Calhoun’s Can(n)ons, printed in The Bay News
Tolosa Press, SLO, Ca for March 13, 2008.
The Law in its majestic equality forbids the rich as well as the poor to sleep under bridges, to beg in the streets, and to steal bread. --Anatole France
At the corner of Have and Have Not, the crossroads of Past and Future, a curious battle is brewing between long-time rancher, Dan De Vaul and SLO County over Whatever shall we do with the extremely valuable property at the corner of Develop and Not Develop, otherwise known as Foothill and Los Osos Valley Road.
Like so many farms and ranches in this county, De Vaul has seen his land rapidly get surrounded by high-end housing incompatible with farming and ranching. Owners of million dollar "ranchettes" might think their million-dollar views of a quaint "farm" are splendid until plowing dust blows in the window, followed by the scent of cow poop. And when the sound of recalcitrant tractors or chain saws coughing and whining in the dawn hours wake them up, "bucolic" isn’t the word that comes to mind.
Start with a years-long gleeful battle by a self described "irascible" De Vaul pushing-the-buttons of various County regulators over various code violations, permits and zoning issues-–with the County regulators pushing right back--then add into the mix the powder-keg arrival of about 50 recovering alcoholics/addicts, including convicted sex offenders, who set up a non-profit, self-help, live-in, certified California Association of Addiction Recovery Resources recovery program called Sunny Acres. The "clients" slept in a barn that had no permit for such use, and suddenly there was the perfect storm of straight-forward issues, hidden agendas, political manipulation, delicious grandstanding, not-so secret fears, moral loathing and class warfare, economic pressure, civil shirking and buck-passing and finally a tent city once again blooming right next to LOVR for maximum in-your-face public exposure.
While the De Vaul battle may be seen as entertaining or annoying, it does bring to public consciousness a growing problem in our beautiful but expensive, rapidly upscaling, soon-to-be totally unaffordable community: Whatever shall we do with the poor, the sick, the halt, the lame, the broken, the broke?
Traditionally, the poor, the homeless, the down-and-out were shoveled into the poorest parts of town to various "Midnight Missions" located in low-cost "Skid Rows," out of sight, out of mind. But where, in this County, is there anyplace that can be defined as "affordable" that hasn't already been snapped up by developers or penciled in at the Planning Department, property all ready to be developed, renovated, repaired, rebuilt, renewed, upscaled and resold--at very high prices?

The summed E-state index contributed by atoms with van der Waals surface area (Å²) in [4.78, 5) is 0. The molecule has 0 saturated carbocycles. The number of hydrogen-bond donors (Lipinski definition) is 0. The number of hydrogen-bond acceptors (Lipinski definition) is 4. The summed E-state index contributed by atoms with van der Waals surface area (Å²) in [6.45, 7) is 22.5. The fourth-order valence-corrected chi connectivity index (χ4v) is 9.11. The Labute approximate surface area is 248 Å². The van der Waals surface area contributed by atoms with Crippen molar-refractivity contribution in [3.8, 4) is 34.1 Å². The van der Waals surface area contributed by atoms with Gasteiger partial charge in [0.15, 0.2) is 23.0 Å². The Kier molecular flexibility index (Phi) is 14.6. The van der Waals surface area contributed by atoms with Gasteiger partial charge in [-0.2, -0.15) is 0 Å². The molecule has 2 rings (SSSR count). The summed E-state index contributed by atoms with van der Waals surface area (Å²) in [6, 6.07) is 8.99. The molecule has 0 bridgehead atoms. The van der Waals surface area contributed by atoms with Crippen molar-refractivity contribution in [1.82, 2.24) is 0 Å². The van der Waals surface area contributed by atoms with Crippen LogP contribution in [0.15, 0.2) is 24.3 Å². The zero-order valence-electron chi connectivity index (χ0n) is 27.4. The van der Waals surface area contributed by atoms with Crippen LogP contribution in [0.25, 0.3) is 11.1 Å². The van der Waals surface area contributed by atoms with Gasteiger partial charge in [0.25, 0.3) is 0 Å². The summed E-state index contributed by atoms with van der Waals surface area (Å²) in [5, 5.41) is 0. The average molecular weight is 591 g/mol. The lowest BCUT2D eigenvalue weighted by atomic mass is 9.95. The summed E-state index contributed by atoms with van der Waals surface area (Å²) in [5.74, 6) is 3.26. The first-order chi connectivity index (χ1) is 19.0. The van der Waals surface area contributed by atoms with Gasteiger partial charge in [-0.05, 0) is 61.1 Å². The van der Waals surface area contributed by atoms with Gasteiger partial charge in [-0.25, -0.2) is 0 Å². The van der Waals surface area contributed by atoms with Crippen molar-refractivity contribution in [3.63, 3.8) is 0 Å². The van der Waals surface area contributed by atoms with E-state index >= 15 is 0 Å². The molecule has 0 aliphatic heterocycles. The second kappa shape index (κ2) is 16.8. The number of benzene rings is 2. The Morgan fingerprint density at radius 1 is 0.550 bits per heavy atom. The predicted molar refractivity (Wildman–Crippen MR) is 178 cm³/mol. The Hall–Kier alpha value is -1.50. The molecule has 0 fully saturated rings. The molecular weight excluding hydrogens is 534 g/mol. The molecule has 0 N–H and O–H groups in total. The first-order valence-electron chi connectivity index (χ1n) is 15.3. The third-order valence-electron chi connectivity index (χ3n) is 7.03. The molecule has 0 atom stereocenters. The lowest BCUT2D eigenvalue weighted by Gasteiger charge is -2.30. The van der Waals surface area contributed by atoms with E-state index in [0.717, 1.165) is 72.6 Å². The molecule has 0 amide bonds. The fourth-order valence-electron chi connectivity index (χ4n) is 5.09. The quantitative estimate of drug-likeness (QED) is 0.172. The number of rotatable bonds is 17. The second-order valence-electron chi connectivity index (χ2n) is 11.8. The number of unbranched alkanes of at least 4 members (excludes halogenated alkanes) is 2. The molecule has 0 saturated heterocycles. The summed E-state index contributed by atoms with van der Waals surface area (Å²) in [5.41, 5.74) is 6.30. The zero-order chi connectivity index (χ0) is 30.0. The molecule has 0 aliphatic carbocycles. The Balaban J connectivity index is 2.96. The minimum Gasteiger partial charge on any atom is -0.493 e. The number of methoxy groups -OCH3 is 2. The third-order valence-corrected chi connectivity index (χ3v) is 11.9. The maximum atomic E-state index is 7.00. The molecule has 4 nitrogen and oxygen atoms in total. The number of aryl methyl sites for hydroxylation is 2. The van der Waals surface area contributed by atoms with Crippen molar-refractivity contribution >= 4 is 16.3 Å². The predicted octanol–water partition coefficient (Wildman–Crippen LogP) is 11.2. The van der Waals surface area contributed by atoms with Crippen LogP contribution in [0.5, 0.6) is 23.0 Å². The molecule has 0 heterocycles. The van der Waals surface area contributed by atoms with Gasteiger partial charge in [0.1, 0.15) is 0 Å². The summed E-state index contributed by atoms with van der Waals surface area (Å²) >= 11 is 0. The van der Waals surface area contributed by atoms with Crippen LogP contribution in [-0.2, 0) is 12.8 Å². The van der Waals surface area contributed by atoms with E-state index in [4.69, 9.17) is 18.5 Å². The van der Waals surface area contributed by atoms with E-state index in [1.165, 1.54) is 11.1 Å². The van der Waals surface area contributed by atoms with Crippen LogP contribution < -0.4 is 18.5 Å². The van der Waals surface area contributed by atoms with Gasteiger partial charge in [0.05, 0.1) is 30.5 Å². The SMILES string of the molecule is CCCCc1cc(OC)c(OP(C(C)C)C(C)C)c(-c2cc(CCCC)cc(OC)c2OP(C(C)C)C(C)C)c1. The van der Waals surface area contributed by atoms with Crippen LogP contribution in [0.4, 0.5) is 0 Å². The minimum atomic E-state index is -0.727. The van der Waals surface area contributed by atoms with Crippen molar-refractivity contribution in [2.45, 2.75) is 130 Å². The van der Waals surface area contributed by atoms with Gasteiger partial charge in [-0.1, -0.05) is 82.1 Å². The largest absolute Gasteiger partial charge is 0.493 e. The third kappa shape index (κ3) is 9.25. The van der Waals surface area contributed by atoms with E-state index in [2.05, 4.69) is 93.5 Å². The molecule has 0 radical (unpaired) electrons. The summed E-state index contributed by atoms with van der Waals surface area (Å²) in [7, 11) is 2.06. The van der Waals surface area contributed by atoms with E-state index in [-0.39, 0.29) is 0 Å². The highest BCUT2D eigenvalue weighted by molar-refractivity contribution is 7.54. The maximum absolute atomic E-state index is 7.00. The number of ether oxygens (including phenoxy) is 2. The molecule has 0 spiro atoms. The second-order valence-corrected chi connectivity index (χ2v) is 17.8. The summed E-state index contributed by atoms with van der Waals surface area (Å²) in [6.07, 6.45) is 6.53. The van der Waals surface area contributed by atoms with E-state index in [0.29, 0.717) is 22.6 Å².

And where, in this County, do people go to get live-in drug and alcohol treatment services? County General was closed long ago. And the people who break and need time to repair, where do they live if they have jobs that are always one paycheck away from the disaster of eviction? Or no job at all? Then when the County's broke, the State's broke, the whole nation's up to its eyeballs in debt, and economic reality means that "affordable" housing remains an unrealistic inside joke penciled in on planners’ blueprints, and universal health care still remains a dream, and NIMBYs see that integrated community-based mental-health/addiction treatment care centers never get built, then it's no wonder we saw DeVaul's ad-hoc compassion and the neighbors' economic/political power colliding at the corner of Foothill and LOVR.
It's a collision that now can have several endings. Mr. DeVaul could pull an "Alex Madonna" and threaten to build a piggery on his property–-it’s a working farm, after all. Maybe put in a few thousand chickens as well? Sell nice fresh bacon and eggs?
Or perhaps all the stake holders in this particular drama could agree on a win/win strategy: The county could partner on building and running a properly supervised live-in, clean-and-sober drug/alcohol recovery center, thereby bringing Sunny Acres into compliance with the various county regulations concerning permitted use of his property, the public could donate money, goods and services to help this whole enterprise, thereby demonstrating the compassion and care the people of this county are famous for, and the neighbors could finally acknowledge that "bucolic," in the real world, often comes with some unexpected and challenging realities.